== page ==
June 11, 2016

Lights, Camera, Omgoddie

Day One

Memorial Day 4am: The shoot is to begin Tuesday morning and I still haven't fallen asleep. Mr- Fix-It awakes to pee and I get up, hug him and say, "I am SO scared." After snuggling him tight, I am able to sleep for 5 hours.


I awake, wishing that I could meet with a professional for a pep talk.

No time for that.

I fret that the crew has bought plane tickets to Boston, and made hotel reservations and that I won't be able to deliver what I think they are looking for.

But deeper inside, I know that I probably can.

Tuesday 2:30am: First day of the shoot. I awake for good after 3.5 hours of sleep and linger in bed for eons. I try to calm myself by reading.

7am: Finally I get up and dress in the casual outfit that the food company has chosen, from photos of different clothing options that my daughter and I had sent them. I force myself to have breakfast and then put on some make-up. I feel anxiously excited for the crew to arrive and keep telling myself that all I need to do is..... be myself.

7:45am: The director and the production manager pull into our driveway 15 minutes early, followed by a cameraman.

"Oh thank god," I say to one of my daughters," There is only one cameraman and they said there was going to be two."

I'm so relieved.

8:00am: Another cameraman pulls up in front of the house. Uh oh. It turns out he's the audio guy though. He seems really nice. Everyone does. Next, a woman drives-up and gets out of her car with some cases, one of which is on wheels. "Who are you?" I ask. She says that she is the hair and make-up stylist.

REALLY? I had no idea she was coming but am relieved to have the tired circles under my eyes taken better care of.

I go inside and wash my face and she gets to work. She has this funky little spray gun that sprays foundation on my face and other neat tricks that I've never come across before.

I start to feel more glamorous then I've felt since I was four-years-old, when I wore my mom's high heals, too many pop-it bead necklaces and her fancy lady's hat.

Photo by Danielle Keefe

Scene 1: They switch the green shirt that I had put on to a periwinkle one, because of all the lush greenness outdoors- the sweaty, periwinkle t-shirt that I wore when I cleaned the house, in the heat, the day before.

Scene one is shot out on our front lawn, casually sitting atop the picnic table with creative director, Lauren Sally. She asks me to interview her on camera. What a smart move. This I can do. I start to relax. Then she asks me a gazillion questions about my life. One of them was about swimming and it becomes immediately apparent to me then that I wasn't chosen for this docu-ad because of it, as I thought it was. I was chosen, I think, because of my simple mindset and lifestyle and because I am an active, outdoorsy, mid-lifer.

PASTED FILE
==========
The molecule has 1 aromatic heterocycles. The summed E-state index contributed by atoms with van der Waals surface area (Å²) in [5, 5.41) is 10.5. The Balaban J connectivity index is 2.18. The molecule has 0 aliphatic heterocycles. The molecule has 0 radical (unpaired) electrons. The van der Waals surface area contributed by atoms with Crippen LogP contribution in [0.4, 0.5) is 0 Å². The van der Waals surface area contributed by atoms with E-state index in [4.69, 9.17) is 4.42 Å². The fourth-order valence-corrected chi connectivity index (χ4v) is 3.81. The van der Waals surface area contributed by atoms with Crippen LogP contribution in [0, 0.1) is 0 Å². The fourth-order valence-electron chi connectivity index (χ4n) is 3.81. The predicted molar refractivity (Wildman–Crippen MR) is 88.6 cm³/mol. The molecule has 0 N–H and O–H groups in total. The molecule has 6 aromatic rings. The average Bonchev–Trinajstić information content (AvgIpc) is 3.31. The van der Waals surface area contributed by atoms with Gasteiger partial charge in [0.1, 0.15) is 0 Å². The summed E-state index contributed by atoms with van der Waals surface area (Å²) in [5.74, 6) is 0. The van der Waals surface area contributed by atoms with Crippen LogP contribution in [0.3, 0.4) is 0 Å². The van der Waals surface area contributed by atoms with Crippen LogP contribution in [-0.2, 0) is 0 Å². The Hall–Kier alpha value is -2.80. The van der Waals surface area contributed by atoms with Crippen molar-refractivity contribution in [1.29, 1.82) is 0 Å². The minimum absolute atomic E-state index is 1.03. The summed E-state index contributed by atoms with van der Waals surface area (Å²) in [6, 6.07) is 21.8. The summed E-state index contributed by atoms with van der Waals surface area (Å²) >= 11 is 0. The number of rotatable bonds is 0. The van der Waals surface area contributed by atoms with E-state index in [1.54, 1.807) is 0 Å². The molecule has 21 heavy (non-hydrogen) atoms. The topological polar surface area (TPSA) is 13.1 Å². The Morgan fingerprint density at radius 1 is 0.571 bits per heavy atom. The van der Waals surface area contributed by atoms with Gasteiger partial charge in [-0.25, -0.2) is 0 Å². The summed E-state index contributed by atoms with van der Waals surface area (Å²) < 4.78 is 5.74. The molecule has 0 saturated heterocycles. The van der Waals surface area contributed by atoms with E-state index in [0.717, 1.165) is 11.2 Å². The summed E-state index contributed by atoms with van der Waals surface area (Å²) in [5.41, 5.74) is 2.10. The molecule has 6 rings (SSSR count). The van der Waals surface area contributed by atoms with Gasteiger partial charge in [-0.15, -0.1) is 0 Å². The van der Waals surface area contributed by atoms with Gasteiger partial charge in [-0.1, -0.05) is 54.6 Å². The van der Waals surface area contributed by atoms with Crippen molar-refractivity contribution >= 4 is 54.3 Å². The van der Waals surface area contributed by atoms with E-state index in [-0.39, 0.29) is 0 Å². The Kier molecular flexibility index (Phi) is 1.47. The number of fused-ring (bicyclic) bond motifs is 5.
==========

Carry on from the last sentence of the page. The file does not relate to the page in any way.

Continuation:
Suddenly I wonder if I am simple enough. I also wonder what it was in me, that convinced her, that I can pull this whole thing off from just having had a skype interview with me. How did she know that I wasn't going to be like a deer in headlights?

I feel at home with Lauren though, and trust her and can see already that she is adept at bringing out the best in me.

So I begin to relax a little more.


Then another camera man arrives.


I think that maybe the first cameraman has to leave for another shoot.

This is not the case.

Scene 2: Hiking at the highest peak in our town, which takes only 5 minutes to summit. It's a family hike with Mr. Fix-It and our younger daughter. Easy peasy except that it is pretty hot out. The make-up and hair artist Danielle Keefe, comes with us. I ask her if she is here for the whole day. She says that she is, in case I sweat and need a touch-up or have to have my haired sprayed again .

This is all so surreal.

I keep feeling like I am in a dream.

Then the crew and I eat a late take-out lunch at the house, out on the picnic table.

Scene 3: Knitting in my studio on a knitting machine. Lauren, the director, asks me to bring down my favorite sweaters so she can pick one for me to wear. She chooses one that I knit in the1980s. I say that I think that maybe it's too boxy. She says she loves it, so I put it on.

Scene 4: Knitting-by-hand out on the front porch.

Scene 5: A running scene on beautiful, stonewall-lined Baker Bridge Road in Concord. There is a tractor mowing a field in the background. Some of his dust billows up beautifully into the late day sunlight. They take several retakes of me stopping and putting my sneaker up on the stone wall to retie it. I wonder if the camera will catch the little hole in my sneaker, where my baby toe is slowly making its way through.

Sweet & petite production manager, Liz Caven, stops the evening traffic, so that they can shoot me running. I imagine that people probably think her car has broken down and she needs help. It feels a bit like I am in a Hollywood movie.

Scene 6: Swimming at Walden Pond with a handful of my swim team as extras in the background, including Mr. Fix-It. When the team takes off for their swim around the pond, the crew does some neat underwater shots of me swimming. I am in my element here and feel happy that the first day of shooting has gone well and that my comfort level with the project is continuing to grow.

Then the crew stays to photograph the Walden Pond sunset and Mr. Fix-It and I stop on our way home for a big bowl of soup and a glass of wine.

I go home and tumble into bed and sleep like a rock for 7 hours.

To be continued.